Tuning up a Jointer to Acceptable Tolerances

      There's art as well as science in getting a jointer adjusted. January 8, 2010

I have a 6” Delta jointer that has never provided a truly straight jointed board on any board longer than 24”. My intent for this post is to lay out how my jointer is setup; illustrates the results of a jointed 24” board, and ask for your advice on what might be causing the problem (me or the machine.)

Below is a picture of my Delta jointer with an extremely accurate straight-edge spanning the in-feed and out-feed tables. Using the straight-edge and some automotive feeler gauges, I’ve measured the tables for flatness. Both tables have areas that are .006 out of flatness.

Question 1: Is .006 an acceptable tolerance for a jointer bed? Looking at the image, surely you’ve noticed the 2x4 and paper wedges propping the out-feed table up. Using this board is the only way I can get the two tables in a co-plane. Without that board, no amount of gib-screw adjusting or shimming will prop up the end of the out-feed table to be in plane with the in-feed table. I’ve had to resort to this method to keep the table accurate; however, the tables are close to a co-plane, but are out be .002 at the in-feed tables end. So even using this method does not make the jointer accurate.

Question 2: Is this a common problem with “dovetail style jointer”? The second image shows how accurate the jointed is. When I take two pieces of wood, approximately 3’ each, and joint their edges back-to-back, the results are illustrated in the image. The middle 12” of the joint are perfect, but the outer 12” at both ends are not accurate. I’m confident that the jointer blade height is not causing the problem because I use a Starrett dial indicator to get them within .001 of the out-feed table.

So my overall question: Am I being too picky for accurate tolerances with this jointer or is the equipments listed issues causing the problem? Are the tolerances poor enough the Delta would consider replacing the machine, or am I crazy to think they would ever consider it? I’ve grown tired of dealing with it, as it makes building inset door almost impossible. Please let me know your advice.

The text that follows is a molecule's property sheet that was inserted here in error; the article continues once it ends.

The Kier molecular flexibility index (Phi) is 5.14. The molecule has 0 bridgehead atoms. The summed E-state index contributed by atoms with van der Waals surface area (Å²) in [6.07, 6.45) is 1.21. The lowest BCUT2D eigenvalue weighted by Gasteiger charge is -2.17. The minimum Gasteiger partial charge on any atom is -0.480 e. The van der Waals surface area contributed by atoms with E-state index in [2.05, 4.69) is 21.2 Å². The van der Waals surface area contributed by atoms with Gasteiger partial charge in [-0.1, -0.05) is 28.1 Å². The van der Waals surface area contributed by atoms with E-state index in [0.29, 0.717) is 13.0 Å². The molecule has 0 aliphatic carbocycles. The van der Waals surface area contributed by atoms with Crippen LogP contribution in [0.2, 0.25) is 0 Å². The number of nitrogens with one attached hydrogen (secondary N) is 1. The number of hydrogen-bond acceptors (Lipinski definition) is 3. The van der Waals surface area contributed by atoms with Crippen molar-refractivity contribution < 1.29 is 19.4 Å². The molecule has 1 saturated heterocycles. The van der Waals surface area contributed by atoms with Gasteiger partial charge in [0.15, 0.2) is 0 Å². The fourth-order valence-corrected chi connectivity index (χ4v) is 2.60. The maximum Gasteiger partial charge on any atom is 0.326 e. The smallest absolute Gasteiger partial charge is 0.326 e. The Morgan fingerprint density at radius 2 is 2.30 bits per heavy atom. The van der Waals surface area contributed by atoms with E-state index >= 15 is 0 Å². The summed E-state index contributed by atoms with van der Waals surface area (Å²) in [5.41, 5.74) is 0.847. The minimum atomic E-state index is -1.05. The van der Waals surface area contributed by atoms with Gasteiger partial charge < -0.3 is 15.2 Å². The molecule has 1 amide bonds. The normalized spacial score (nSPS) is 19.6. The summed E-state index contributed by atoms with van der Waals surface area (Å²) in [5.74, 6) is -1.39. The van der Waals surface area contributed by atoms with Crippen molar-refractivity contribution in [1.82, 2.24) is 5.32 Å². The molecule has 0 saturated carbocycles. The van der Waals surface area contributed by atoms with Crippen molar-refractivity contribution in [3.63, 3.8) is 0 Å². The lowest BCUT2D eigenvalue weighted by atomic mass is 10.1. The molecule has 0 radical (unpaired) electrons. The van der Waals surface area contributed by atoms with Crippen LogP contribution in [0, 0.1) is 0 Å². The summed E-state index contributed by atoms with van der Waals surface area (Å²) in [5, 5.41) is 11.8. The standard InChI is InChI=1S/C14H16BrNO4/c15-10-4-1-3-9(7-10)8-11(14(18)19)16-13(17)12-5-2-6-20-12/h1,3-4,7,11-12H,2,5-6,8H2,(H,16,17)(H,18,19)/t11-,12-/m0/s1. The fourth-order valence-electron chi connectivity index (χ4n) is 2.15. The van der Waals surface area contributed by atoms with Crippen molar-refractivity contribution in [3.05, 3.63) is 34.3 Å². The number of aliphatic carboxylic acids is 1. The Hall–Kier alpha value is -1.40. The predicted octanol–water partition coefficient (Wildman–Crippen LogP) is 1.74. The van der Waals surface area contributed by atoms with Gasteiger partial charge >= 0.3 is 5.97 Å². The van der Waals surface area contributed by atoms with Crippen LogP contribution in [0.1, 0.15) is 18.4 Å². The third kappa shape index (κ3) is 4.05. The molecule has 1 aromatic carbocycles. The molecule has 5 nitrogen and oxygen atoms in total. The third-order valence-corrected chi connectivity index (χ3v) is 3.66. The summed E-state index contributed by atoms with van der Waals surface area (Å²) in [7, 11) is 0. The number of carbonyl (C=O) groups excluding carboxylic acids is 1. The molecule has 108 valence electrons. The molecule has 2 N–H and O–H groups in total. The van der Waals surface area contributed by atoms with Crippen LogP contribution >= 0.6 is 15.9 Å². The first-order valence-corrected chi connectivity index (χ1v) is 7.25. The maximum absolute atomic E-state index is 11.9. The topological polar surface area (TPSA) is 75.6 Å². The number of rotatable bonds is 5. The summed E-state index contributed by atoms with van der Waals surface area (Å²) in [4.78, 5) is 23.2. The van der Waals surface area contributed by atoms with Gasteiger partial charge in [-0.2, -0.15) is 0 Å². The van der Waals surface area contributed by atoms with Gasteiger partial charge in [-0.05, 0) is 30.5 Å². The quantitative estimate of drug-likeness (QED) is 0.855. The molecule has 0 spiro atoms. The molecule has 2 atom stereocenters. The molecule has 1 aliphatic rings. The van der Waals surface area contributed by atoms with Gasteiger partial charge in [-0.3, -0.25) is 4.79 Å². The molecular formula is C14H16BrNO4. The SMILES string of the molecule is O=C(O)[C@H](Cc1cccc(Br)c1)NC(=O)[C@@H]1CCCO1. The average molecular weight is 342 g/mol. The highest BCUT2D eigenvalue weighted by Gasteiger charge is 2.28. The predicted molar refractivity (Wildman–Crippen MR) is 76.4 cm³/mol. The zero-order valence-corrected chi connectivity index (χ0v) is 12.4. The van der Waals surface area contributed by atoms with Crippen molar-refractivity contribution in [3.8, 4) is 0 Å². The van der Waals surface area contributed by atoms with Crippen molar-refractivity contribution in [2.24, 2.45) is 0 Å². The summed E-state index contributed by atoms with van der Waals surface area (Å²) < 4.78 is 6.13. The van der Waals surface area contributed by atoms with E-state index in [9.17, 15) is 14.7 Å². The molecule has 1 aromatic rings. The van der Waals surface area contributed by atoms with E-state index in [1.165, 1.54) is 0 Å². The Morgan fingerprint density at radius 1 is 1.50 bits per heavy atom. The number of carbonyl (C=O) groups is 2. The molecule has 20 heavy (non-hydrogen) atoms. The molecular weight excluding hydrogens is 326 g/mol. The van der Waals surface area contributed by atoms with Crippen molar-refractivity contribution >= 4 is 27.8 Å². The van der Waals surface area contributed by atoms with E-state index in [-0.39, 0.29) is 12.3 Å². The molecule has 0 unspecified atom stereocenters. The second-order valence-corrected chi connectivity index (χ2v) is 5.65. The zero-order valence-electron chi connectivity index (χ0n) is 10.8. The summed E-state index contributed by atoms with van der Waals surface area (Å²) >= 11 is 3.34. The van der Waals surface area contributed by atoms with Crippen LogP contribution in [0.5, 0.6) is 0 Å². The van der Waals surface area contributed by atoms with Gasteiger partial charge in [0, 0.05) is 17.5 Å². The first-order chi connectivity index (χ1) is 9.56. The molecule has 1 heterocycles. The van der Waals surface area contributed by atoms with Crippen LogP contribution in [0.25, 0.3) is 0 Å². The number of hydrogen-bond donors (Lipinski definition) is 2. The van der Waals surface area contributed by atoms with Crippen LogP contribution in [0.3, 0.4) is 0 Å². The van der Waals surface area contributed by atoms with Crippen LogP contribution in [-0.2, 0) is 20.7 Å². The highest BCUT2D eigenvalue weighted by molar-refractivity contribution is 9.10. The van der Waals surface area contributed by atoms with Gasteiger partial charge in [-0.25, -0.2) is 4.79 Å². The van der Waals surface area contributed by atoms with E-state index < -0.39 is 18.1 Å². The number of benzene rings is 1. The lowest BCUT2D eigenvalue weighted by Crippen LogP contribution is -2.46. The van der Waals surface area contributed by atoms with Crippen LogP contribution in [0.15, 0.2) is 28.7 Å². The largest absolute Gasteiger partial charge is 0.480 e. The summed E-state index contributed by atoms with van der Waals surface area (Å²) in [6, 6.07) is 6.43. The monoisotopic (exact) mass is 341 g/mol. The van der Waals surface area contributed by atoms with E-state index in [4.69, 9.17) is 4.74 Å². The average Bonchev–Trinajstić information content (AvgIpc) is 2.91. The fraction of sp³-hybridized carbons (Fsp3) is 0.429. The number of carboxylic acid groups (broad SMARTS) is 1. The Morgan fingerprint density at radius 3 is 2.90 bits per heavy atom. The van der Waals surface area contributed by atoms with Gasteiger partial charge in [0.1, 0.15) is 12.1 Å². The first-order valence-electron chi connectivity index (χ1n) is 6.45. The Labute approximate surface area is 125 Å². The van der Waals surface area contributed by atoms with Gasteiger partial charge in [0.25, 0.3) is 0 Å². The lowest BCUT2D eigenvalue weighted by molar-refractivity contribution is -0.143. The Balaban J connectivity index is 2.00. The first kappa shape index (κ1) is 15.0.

Click here for full size image

Forum Responses
(Solid Wood Machining Forum)
From contributor U:
If you can't adjust the infeed table to match the outfeed, then you might try to get it replaced (or just sell it and get another one). Rather than trying to measure the outfeed table to cutterhead relationship, I have found that if you start with the outfeed too low, then raise it until the snipe just disappears on test cuts, that is where it needs to be.
Jointing long boards is very technique dependent. Make sure that most of your pressure is on the outfeed side after the cut is started.

From contributor J:
Your outfeed table is adjusted just a tad too high. I know you quadruple-checked it, but the dial indicator is not a great tool for measuring the dimension that really counts here, and even if it were, having the top of the arc cut by the blade exactly flush with the top of the outfeed table is incorrect. Instead, the table needs to be in line with the very lowest points on the not-quite-flat surface cut by the blades.

Even when everything is working perfectly, the blades are cutting in little arcs, creating a (however finely) rippled surface with valleys (the top of the arc of the blade) and peaks (the ridges between cuts). It's the ridges that ride on the outfeed table, not the valleys.

Your feed rate also matters; if you run the workpiece over the jointer quickly, the cut arcs are further apart, and the distance between peaks and valleys is larger; faster feed rates demand (at least theoretically) that the outfeed table be lower than for slow feed rates. If your blades are at all dull and cause the workpiece to vibrate and jump up a hair as it moves past the cutterhead then, again, the surface produced is not quite where you'd expect it to be, and the outfeed table needs to be a hair lower. You've run over a knot, and now a chip in the blade produces a raised line on the cut surface? Again, the outfeed table needs to be lower to compensate.